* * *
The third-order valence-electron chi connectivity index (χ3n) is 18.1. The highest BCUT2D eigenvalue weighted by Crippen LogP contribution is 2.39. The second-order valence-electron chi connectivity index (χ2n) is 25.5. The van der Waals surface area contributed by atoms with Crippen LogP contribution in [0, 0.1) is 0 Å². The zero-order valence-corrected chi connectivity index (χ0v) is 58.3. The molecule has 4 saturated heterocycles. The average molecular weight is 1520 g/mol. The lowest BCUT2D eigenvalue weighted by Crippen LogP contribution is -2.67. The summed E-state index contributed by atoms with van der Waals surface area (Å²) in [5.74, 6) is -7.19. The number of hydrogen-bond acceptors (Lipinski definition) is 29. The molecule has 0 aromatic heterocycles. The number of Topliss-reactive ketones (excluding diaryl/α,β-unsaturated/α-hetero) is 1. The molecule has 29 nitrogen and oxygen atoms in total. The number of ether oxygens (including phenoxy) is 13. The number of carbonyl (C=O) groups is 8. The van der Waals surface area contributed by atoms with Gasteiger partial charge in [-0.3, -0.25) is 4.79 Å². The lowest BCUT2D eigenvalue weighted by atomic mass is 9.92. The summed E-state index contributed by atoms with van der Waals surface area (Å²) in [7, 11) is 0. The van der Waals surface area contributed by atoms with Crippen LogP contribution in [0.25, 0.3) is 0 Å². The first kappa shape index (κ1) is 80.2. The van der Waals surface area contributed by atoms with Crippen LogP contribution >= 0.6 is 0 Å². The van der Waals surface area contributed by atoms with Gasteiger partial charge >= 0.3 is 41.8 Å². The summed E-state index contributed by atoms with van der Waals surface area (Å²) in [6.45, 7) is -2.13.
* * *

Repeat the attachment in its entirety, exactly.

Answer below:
The third-order valence-electron chi connectivity index (χ3n) is 18.1. The highest BCUT2D eigenvalue weighted by Crippen LogP contribution is 2.39. The second-order valence-electron chi connectivity index (χ2n) is 25.5. The van der Waals surface area contributed by atoms with Crippen LogP contribution in [0, 0.1) is 0 Å². The zero-order valence-corrected chi connectivity index (χ0v) is 58.3. The molecule has 4 saturated heterocycles. The average molecular weight is 1520 g/mol. The lowest BCUT2D eigenvalue weighted by Crippen LogP contribution is -2.67. The summed E-state index contributed by atoms with van der Waals surface area (Å²) in [5.74, 6) is -7.19. The number of hydrogen-bond acceptors (Lipinski definition) is 29. The molecule has 0 aromatic heterocycles. The number of Topliss-reactive ketones (excluding diaryl/α,β-unsaturated/α-hetero) is 1. The molecule has 29 nitrogen and oxygen atoms in total. The number of ether oxygens (including phenoxy) is 13. The number of carbonyl (C=O) groups is 8. The van der Waals surface area contributed by atoms with Gasteiger partial charge in [-0.3, -0.25) is 4.79 Å². The lowest BCUT2D eigenvalue weighted by atomic mass is 9.92. The summed E-state index contributed by atoms with van der Waals surface area (Å²) in [7, 11) is 0. The van der Waals surface area contributed by atoms with Crippen LogP contribution in [0.25, 0.3) is 0 Å². The first kappa shape index (κ1) is 80.2. The van der Waals surface area contributed by atoms with Crippen LogP contribution >= 0.6 is 0 Å². The van der Waals surface area contributed by atoms with Gasteiger partial charge >= 0.3 is 41.8 Å². The summed E-state index contributed by atoms with van der Waals surface area (Å²) in [6.45, 7) is -2.13.